More to the point, there are players whose play Joey Porter's Pit Bulls admire, and then there are opponents we just like. These include Steelers' alumnae like Antwaan Randle-El and Kimo Von Oelhoeffen although, realistically, we realize they're gone forever. So, let's start with Defense, which is where everything starts with the Steelers:

Somehow, we can't bring ourselves to actually, you know, "like" any of the ragamuffin rogues from Cincinnati and Baltimore, but we do like and respect at least one player on the Browns -- yes, the Browns! -- linebacker Camerion Wimbley, who would be welcome in Black 'n Gold. Coincidentally, he was Lawrence Timmons' predecessor at Florida State. Great name, and Wimbley can play.

As for veterans, we like Bob Sanders, safety, Indianapolis Colts. A little undersized, gritty and fierce. Linebackers A.J. Hawk, Green Bay, and Ian Gold, Denver, always show up, and on the D-line, Kansas City's Jared Allen and San Diego's Igor Olshansky are both crazy and bring a lot of energy to their respective teams.

Not much of a track record with the following young players, but they've all looked impressive so far, although a couple of them are on injured reserve already: On the Buffalo Bills, Paul Posluszny sure stood out early this season until he broke his arm. Another rookie inside linebacker, San Francisco's Patrick Willis, looks like the real deal and should be a force in the league for years. Ditto his teammate, second-year playmaker Manny Lawson, who, like Posluszny, is now on IR. Another rookie, Jack'ville's Reggie Nelson, a safety, already is in the running for Defensive Rookie of the Year. In Dallas, rookie linebacker Anthony Spencer, the 26th overall pick in April's draft, has supplanted last year's first pick, Bobby Carpenter, as the starting strongside linebacker in the Cowboys' 3-4 defense. By the way, for the record, before last April's draft, JPPBs made the case for the Steelers to draft either Spencer or Nelson. It will be interesting to watch how their respective careers play out in comparison to that of Lawrence Timmons.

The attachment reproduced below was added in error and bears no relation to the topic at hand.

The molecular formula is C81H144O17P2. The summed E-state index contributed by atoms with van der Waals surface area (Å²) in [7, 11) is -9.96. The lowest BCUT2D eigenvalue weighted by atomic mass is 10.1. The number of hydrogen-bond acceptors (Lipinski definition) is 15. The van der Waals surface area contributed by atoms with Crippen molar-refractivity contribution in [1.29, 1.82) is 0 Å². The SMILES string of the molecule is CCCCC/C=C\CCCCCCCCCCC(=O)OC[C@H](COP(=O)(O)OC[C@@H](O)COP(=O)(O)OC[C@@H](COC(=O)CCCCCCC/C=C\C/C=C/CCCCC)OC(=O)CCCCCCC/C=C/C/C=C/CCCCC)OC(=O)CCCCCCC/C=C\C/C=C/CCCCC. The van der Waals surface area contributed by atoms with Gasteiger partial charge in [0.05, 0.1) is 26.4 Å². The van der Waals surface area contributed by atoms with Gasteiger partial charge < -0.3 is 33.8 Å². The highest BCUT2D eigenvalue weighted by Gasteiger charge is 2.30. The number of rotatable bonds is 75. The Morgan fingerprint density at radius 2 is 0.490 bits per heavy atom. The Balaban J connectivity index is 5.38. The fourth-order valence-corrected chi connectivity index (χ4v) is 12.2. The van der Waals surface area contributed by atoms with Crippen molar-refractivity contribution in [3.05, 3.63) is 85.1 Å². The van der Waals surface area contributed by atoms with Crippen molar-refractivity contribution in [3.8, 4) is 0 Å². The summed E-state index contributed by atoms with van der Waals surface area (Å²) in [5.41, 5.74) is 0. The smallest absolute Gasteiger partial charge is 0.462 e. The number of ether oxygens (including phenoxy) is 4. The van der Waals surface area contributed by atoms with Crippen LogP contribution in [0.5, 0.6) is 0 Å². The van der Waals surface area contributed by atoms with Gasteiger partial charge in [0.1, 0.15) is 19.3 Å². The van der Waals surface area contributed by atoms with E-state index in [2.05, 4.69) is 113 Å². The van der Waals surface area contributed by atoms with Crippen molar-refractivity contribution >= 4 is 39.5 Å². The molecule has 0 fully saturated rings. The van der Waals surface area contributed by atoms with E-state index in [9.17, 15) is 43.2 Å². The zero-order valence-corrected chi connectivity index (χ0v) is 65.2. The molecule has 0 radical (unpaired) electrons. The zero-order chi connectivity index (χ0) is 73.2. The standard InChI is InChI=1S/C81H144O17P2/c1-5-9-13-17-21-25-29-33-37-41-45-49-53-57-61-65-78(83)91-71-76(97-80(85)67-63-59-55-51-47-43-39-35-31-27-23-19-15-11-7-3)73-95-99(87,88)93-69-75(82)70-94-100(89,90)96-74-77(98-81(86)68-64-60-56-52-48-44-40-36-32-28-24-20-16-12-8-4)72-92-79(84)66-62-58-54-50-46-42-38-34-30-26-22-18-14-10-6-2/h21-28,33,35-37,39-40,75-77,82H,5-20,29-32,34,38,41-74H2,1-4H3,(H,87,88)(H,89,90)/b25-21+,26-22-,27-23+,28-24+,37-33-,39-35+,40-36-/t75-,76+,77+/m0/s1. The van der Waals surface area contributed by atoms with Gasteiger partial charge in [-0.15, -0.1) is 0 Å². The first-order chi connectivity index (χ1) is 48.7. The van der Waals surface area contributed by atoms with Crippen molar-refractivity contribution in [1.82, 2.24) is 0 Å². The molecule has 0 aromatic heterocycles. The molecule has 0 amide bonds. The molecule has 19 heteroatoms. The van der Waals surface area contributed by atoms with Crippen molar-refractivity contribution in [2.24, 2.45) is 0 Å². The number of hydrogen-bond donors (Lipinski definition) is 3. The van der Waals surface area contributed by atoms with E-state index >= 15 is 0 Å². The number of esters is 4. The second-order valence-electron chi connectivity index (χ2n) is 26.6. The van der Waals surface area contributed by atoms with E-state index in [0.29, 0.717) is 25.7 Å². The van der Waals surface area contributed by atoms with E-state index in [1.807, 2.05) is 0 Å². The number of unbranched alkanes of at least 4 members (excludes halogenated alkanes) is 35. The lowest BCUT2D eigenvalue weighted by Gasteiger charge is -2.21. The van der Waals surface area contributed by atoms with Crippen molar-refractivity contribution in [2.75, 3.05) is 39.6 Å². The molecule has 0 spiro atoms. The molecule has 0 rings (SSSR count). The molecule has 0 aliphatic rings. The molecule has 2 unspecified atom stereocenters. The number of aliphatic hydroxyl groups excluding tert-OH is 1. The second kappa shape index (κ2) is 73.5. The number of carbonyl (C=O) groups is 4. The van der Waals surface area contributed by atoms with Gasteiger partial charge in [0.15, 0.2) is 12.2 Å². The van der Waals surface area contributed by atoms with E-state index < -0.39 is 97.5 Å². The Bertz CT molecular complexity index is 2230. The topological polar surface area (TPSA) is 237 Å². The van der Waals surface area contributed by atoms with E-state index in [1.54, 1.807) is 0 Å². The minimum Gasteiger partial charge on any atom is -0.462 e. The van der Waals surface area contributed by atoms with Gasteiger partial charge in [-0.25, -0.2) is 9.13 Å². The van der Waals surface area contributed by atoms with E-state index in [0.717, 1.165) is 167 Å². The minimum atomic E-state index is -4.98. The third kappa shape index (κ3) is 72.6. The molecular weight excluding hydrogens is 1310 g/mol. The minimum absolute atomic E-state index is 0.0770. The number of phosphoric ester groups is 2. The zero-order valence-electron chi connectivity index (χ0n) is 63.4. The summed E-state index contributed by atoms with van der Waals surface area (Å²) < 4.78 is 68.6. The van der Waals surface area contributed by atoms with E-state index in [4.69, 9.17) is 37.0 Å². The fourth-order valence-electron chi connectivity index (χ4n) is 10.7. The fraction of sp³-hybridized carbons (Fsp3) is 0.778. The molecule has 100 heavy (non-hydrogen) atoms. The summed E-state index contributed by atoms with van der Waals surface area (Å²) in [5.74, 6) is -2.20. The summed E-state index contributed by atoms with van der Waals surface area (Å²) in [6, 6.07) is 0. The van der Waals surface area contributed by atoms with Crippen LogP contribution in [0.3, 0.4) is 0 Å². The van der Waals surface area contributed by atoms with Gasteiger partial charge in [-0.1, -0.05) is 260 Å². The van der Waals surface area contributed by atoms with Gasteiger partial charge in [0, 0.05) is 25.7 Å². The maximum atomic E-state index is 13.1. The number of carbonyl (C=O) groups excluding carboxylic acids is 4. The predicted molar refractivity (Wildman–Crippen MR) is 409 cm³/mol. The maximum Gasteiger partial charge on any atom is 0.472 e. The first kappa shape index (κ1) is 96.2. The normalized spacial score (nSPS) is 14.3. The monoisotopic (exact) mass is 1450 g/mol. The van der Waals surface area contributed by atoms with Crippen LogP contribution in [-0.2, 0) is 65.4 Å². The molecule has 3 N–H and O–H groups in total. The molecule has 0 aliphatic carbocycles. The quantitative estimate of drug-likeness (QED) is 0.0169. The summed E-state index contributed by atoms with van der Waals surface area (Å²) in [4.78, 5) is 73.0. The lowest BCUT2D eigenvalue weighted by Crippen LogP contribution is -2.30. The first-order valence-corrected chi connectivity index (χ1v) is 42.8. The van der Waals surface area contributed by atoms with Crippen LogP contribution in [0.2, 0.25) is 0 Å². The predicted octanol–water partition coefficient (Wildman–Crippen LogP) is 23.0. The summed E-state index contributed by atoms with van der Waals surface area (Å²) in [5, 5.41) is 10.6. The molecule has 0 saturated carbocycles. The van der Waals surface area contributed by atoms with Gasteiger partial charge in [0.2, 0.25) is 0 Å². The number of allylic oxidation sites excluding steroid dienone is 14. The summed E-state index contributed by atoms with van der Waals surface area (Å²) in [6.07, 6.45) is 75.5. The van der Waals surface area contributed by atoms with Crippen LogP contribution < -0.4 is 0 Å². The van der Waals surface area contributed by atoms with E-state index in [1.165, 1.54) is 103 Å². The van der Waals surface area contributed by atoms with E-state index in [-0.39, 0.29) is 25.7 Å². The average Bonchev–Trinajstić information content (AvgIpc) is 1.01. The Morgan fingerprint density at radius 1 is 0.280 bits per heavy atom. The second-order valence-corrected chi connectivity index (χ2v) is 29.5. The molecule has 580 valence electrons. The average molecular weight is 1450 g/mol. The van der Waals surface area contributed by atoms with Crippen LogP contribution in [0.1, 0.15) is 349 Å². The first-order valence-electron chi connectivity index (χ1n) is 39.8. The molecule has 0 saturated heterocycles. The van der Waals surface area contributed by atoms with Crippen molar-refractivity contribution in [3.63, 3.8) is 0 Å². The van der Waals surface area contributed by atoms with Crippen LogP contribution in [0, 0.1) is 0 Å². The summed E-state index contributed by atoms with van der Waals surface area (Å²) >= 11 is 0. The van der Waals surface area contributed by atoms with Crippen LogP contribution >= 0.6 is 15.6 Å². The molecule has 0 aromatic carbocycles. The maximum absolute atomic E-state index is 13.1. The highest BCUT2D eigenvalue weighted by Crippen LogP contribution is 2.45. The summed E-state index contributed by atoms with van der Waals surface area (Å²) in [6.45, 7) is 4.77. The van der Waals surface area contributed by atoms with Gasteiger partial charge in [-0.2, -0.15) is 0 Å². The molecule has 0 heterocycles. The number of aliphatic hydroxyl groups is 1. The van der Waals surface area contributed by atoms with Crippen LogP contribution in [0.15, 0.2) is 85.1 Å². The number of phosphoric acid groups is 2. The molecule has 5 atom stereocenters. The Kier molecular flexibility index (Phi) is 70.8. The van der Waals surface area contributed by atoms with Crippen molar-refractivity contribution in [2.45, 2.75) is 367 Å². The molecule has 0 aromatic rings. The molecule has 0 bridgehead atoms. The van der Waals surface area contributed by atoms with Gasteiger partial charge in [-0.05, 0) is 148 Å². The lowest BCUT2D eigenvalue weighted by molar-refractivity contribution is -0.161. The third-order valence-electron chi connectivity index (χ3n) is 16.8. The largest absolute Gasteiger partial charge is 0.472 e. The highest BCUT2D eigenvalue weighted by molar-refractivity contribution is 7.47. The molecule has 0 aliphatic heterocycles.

On offense, let's start with some skill-position players:

At wideout, although he's a rookie, the Colts' rookie Tony Gonzalez is a guy we always liked when he played at Ohio State and looks like he fits right in on the Super Bowl champs' offense. Also, we like the Bills' Lee Evans, although he flew off the handle and fecklessly incurred back-to-back 15-yard penalties in this season's Game 2, against the Steelers. Still, he'd look good in a Steelers' uniform. The guy's big, fast, rangy and productive.

At fullback, JPPBs always liked Seattle's Mack Strong, and not just because he has the perfect name for a fullback. Also, the Jaguars' Greg Jones has a vanilla name, but he can play. On the O-line, Philly's veteran Jon Runyon is a beast.

On Special Teams, ya gotta love Devin Hester, Chicago's kick-returner extraordinaire. Is Fred McAfee still around? Apparently not.

Coaches: San Francisco's dapper Mike Nolan wins sartorial style points. I've always liked some of the special teams coaches for the manic zaniness -- Bobby April, etc.

Cheerleaders? Love 'em all.